New landlord of The Bull in Highgate to preserve unusual 17th century traditions

PUBLISHED: 17:08 11 August 2016 | UPDATED: 17:15 11 August 2016

Rob Laub, the new owner of The Bull in Highgate. Photo: Nigel Sutton

Rob Laub, the new owner of The Bull in Highgate. Photo: Nigel Sutton

© Nigel Sutton email

The landlord at a historic Highgate pub, first built as a pub around 1730, says he has no plans to make sweeping changes

Rob Laub new owner of The Bull in Highgate pictured with his Bulldog Rodney. Photo: Nigel SuttonRob Laub new owner of The Bull in Highgate pictured with his Bulldog Rodney. Photo: Nigel Sutton

Rob Laub, who lives in West Hampstead, wants to preserve the Grade II-listed pub The Bull in North Hill and focus on producing “nice, fresh, honest, rustic pub food”.

He does not want to make any changes to the exterior or interior – and took over the pub discreetly, rather than holding a change-over party for customers.

“It’s almost like having a nice country pub,” Mr Laub said.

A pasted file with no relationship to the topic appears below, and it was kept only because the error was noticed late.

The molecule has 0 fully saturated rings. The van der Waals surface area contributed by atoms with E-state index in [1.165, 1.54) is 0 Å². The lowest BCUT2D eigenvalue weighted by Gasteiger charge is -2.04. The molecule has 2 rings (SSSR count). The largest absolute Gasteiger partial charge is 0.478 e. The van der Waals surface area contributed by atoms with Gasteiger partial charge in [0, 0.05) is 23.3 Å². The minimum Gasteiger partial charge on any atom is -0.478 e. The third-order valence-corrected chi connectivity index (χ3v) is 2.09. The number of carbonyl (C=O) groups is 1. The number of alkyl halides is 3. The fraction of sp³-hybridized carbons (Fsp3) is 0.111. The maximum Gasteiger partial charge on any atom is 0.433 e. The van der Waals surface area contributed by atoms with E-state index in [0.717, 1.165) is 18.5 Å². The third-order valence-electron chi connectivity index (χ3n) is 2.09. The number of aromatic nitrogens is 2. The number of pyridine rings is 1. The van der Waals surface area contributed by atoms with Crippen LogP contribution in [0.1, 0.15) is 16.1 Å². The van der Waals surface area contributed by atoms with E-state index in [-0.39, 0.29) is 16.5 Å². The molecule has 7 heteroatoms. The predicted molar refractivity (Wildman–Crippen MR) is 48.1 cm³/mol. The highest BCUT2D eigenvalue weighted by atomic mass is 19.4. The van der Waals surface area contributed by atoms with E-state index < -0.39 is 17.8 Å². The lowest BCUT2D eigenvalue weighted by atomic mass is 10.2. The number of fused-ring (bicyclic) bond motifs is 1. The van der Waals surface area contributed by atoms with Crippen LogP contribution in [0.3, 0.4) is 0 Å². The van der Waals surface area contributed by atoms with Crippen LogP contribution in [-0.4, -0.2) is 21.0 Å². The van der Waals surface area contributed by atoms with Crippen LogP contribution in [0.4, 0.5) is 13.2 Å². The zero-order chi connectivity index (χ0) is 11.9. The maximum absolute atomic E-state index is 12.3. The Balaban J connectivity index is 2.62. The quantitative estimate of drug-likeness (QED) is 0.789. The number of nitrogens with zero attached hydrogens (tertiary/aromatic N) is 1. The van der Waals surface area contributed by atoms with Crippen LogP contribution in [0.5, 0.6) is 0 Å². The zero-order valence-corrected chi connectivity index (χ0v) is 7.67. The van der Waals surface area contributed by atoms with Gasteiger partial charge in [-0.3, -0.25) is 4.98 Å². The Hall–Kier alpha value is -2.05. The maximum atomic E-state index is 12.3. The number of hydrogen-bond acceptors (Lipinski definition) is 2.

“I feel like I’m not in London when in Hampstead and Highgate.”

Mr Laub is the director of Gorgeous Pubs, part of a chain which owns a pub in Hackney.

But he is committed to Highgate and said he will even keep up the more unusual drinking customs.

Mr Laub had not heard of “Swearing on the Horns” – an ancient Highgate tradition where drinkers promise, among other things, not to drink small beer when they can get strong.

But he told the Ham&High he is happy to maintain the seventeenth century custom.

It still takes place every now and then, raising funds for the London Centre for Cerebral Palsy in Muswell Hill for around 50 years.

Mr Laub is planning an end of summer party, but he wants to spend the next six to eight months listening to his customers to find out what they want from the pub.

And he might bring back the wrought iron pub sign, once in place 30 or 40 years ago.

The Bull, on the edge of Highgate Village, has an on-site microbrewery and Mr Laub said he is interested in developing craft beers.

Past landlords of The Bull, London Brewing Company, owned the pub for five years.

Landlord Dan Fox fondly remembers resurrecting The Bull in 2011 after it was closed for two years.

“It was so nice seeing a derelict building being brought back into its use as a pub,” he said.

“We built up a really good community pub.”

He added: “We wish Rob all the best with his new venture.”

The London Brewing Company is now expanding the craft beer side of the company – selling to suppliers across the country.

Its brewhouse in The Bohemia pub in North Finchley can produce 100 hectoliters of beer a week.

The sale of the The Bull was brokered by Savills for an undisclosed sum.

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